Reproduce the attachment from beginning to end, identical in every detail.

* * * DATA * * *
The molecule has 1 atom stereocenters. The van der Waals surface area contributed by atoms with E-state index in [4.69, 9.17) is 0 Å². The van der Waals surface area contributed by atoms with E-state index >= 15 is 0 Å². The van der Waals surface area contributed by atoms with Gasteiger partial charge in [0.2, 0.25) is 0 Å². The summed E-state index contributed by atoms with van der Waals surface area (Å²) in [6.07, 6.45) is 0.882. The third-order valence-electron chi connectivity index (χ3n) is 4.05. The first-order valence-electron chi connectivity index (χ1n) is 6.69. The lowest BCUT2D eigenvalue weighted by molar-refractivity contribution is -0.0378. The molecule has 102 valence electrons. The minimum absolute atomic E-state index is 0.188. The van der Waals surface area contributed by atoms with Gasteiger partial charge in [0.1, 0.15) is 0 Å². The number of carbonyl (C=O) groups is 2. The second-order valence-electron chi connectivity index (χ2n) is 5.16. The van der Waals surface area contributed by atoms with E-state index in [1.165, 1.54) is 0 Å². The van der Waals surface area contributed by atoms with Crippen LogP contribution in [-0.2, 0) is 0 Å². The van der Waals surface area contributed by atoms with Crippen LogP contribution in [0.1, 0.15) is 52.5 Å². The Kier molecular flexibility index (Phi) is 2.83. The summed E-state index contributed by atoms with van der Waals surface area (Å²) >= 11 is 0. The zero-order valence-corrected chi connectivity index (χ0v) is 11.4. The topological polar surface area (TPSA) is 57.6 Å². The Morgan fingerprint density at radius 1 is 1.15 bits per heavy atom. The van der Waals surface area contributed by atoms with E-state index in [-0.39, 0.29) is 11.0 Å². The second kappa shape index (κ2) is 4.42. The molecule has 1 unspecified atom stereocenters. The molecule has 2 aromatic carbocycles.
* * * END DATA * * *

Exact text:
The molecule has 1 atom stereocenters. The van der Waals surface area contributed by atoms with E-state index in [4.69, 9.17) is 0 Å². The van der Waals surface area contributed by atoms with E-state index >= 15 is 0 Å². The van der Waals surface area contributed by atoms with Gasteiger partial charge in [0.2, 0.25) is 0 Å². The summed E-state index contributed by atoms with van der Waals surface area (Å²) in [6.07, 6.45) is 0.882. The third-order valence-electron chi connectivity index (χ3n) is 4.05. The first-order valence-electron chi connectivity index (χ1n) is 6.69. The lowest BCUT2D eigenvalue weighted by molar-refractivity contribution is -0.0378. The molecule has 102 valence electrons. The minimum absolute atomic E-state index is 0.188. The van der Waals surface area contributed by atoms with Gasteiger partial charge in [0.1, 0.15) is 0 Å². The number of carbonyl (C=O) groups is 2. The second-order valence-electron chi connectivity index (χ2n) is 5.16. The van der Waals surface area contributed by atoms with E-state index in [1.165, 1.54) is 0 Å². The van der Waals surface area contributed by atoms with Crippen LogP contribution in [-0.2, 0) is 0 Å². The van der Waals surface area contributed by atoms with Crippen LogP contribution in [0.1, 0.15) is 52.5 Å². The Kier molecular flexibility index (Phi) is 2.83. The summed E-state index contributed by atoms with van der Waals surface area (Å²) >= 11 is 0. The zero-order valence-corrected chi connectivity index (χ0v) is 11.4. The topological polar surface area (TPSA) is 57.6 Å². The Morgan fingerprint density at radius 1 is 1.15 bits per heavy atom. The van der Waals surface area contributed by atoms with E-state index in [-0.39, 0.29) is 11.0 Å². The second kappa shape index (κ2) is 4.42. The molecule has 1 unspecified atom stereocenters. The molecule has 2 aromatic carbocycles.